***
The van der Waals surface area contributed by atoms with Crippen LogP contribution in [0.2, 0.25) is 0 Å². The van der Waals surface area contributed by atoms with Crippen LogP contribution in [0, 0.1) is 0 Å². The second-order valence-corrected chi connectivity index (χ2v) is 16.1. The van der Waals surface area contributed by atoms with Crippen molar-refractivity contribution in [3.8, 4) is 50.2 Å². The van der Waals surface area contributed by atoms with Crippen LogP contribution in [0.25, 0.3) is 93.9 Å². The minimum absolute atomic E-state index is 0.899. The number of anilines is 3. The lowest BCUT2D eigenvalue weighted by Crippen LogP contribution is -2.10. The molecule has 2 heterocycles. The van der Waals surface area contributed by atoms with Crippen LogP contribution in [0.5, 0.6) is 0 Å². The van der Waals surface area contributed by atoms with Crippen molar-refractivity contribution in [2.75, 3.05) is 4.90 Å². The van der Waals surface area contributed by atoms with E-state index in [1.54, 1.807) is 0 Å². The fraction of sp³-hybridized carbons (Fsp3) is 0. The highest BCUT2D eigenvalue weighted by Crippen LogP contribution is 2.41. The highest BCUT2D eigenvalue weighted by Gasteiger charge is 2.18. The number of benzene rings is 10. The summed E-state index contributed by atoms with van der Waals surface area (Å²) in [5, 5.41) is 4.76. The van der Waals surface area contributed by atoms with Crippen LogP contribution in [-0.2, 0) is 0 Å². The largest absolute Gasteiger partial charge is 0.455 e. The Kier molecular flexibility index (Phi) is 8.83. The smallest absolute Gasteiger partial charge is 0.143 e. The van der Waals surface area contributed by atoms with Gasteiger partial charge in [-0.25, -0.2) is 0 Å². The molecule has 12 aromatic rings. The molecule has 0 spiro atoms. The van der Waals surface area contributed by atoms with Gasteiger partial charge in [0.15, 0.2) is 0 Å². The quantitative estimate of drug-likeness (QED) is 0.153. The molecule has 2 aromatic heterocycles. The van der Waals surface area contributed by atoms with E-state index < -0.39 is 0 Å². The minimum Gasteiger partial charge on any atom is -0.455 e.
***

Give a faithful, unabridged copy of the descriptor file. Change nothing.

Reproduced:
The van der Waals surface area contributed by atoms with Crippen LogP contribution in [0.2, 0.25) is 0 Å². The van der Waals surface area contributed by atoms with Crippen LogP contribution in [0, 0.1) is 0 Å². The second-order valence-corrected chi connectivity index (χ2v) is 16.1. The van der Waals surface area contributed by atoms with Crippen molar-refractivity contribution in [3.8, 4) is 50.2 Å². The van der Waals surface area contributed by atoms with Crippen LogP contribution in [0.25, 0.3) is 93.9 Å². The minimum absolute atomic E-state index is 0.899. The number of anilines is 3. The lowest BCUT2D eigenvalue weighted by Crippen LogP contribution is -2.10. The molecule has 2 heterocycles. The van der Waals surface area contributed by atoms with Crippen LogP contribution in [0.5, 0.6) is 0 Å². The van der Waals surface area contributed by atoms with Crippen molar-refractivity contribution in [2.75, 3.05) is 4.90 Å². The van der Waals surface area contributed by atoms with E-state index in [1.54, 1.807) is 0 Å². The fraction of sp³-hybridized carbons (Fsp3) is 0. The highest BCUT2D eigenvalue weighted by Crippen LogP contribution is 2.41. The highest BCUT2D eigenvalue weighted by Gasteiger charge is 2.18. The number of benzene rings is 10. The summed E-state index contributed by atoms with van der Waals surface area (Å²) in [5, 5.41) is 4.76. The van der Waals surface area contributed by atoms with Crippen LogP contribution in [-0.2, 0) is 0 Å². The largest absolute Gasteiger partial charge is 0.455 e. The Kier molecular flexibility index (Phi) is 8.83. The smallest absolute Gasteiger partial charge is 0.143 e. The van der Waals surface area contributed by atoms with Gasteiger partial charge in [-0.25, -0.2) is 0 Å². The molecule has 12 aromatic rings. The molecule has 0 spiro atoms. The van der Waals surface area contributed by atoms with Gasteiger partial charge in [0.15, 0.2) is 0 Å². The quantitative estimate of drug-likeness (QED) is 0.153. The molecule has 2 aromatic heterocycles. The van der Waals surface area contributed by atoms with E-state index < -0.39 is 0 Å². The minimum Gasteiger partial charge on any atom is -0.455 e.